Hence the argument for self-driving cars.  Several computer companies have been working on this goal of making cars that can drive themselves.  In theory, self driving cars would get rid of parking lots.  Some say that a computer would control them perfectly and reduce the number of accidents.  The trouble is that self driving cars don’t do well in bad weather because their sensors stop working.  And if the computer makes an analysis error, there isn’t an easy way to replace the computer quickly with a competent driver.  That’s a problem that has already been studied in planes which use autopilot.  Autopilot ruins the helpful practice that a good pilot would get from flying the plane himself. (8)

Isn’t it time for neoliberals to confess that their policies have made a mess of our current economy?  The policy package that accompanies neoliberalism, globalization and financialization isn’t one that delivers prosperity to most Americans.  Isn’t it time for neoliberals to stop bragging about fantasy accomplishments that aren’t really just around the corner and wouldn’t you like bad neoliberal policies to change?  If you would like to understand how the world has become burdened with the neoliberal model, if you would like to better understand its shortcomings, buy Political Catsup with Economy Fries at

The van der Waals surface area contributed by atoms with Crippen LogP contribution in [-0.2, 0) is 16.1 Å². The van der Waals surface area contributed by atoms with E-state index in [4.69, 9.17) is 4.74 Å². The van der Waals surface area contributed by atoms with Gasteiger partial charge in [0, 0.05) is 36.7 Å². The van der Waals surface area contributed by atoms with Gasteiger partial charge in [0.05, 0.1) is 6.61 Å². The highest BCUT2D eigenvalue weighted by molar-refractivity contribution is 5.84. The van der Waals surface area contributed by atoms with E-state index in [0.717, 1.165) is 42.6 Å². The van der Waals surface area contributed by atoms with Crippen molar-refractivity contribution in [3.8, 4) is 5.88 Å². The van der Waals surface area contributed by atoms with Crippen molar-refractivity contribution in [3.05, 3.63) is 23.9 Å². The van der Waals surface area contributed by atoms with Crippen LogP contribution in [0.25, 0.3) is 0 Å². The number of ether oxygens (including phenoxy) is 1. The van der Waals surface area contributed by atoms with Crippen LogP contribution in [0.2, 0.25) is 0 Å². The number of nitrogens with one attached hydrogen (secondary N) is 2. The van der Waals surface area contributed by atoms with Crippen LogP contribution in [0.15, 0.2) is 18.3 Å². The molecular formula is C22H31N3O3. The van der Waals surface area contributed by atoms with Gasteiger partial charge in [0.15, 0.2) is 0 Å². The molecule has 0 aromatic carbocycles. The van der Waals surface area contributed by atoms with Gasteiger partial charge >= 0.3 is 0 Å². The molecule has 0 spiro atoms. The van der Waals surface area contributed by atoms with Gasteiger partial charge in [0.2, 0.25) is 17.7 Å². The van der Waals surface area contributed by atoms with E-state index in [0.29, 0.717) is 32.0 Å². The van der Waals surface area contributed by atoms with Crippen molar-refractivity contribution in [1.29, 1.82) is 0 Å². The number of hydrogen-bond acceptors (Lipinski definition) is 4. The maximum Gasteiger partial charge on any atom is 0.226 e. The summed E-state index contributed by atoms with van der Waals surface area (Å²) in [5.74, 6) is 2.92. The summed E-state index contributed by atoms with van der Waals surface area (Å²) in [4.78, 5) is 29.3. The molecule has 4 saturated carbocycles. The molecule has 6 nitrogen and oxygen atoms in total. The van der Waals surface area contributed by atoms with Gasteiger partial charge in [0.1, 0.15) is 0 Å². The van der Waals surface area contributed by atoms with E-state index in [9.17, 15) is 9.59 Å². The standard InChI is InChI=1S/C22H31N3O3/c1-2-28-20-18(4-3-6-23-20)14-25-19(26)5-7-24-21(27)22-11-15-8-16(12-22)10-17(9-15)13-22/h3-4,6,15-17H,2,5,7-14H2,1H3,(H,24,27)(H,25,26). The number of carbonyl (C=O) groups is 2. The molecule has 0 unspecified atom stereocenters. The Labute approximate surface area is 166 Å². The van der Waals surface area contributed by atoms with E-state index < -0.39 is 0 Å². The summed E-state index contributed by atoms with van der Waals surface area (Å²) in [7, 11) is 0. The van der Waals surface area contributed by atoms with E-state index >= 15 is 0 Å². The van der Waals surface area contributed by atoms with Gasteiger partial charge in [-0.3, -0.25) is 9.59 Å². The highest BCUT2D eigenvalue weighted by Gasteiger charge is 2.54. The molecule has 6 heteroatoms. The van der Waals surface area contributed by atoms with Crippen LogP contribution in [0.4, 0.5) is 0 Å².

sources: (1) “Human Genome Project,” Wikipedia, https://en.wikipedia,org/wiki/Human_Genome_Project, accessed, 07-26-2016.

(2) Thomas D. Gelehrter and Francis S. Collins, Principles of Medical Genetics, (Williams and Wilkins, Maryland, 1990), 2.

(3)  Helen Wallace, “Misleading Marketing of Genetic Tests: Will the Genome Become the source of Diagnostic Miracles or Potential Scams?”,, accessed 27 July 2016.

(4)  Reed Abelson, Julie Cresell, The New York Times, “Pursuit of Cash Taints Promise of Gene Tests,” June 24, 2015,, accessed 27 July 2016.

(5)  “Artificial Intelligence,” Wikipedia,, accessed Mar 2016.

(6)  Reingold, “The Turing Test: Alan Turing and the Imitation Game,”, accessed Mar 2016.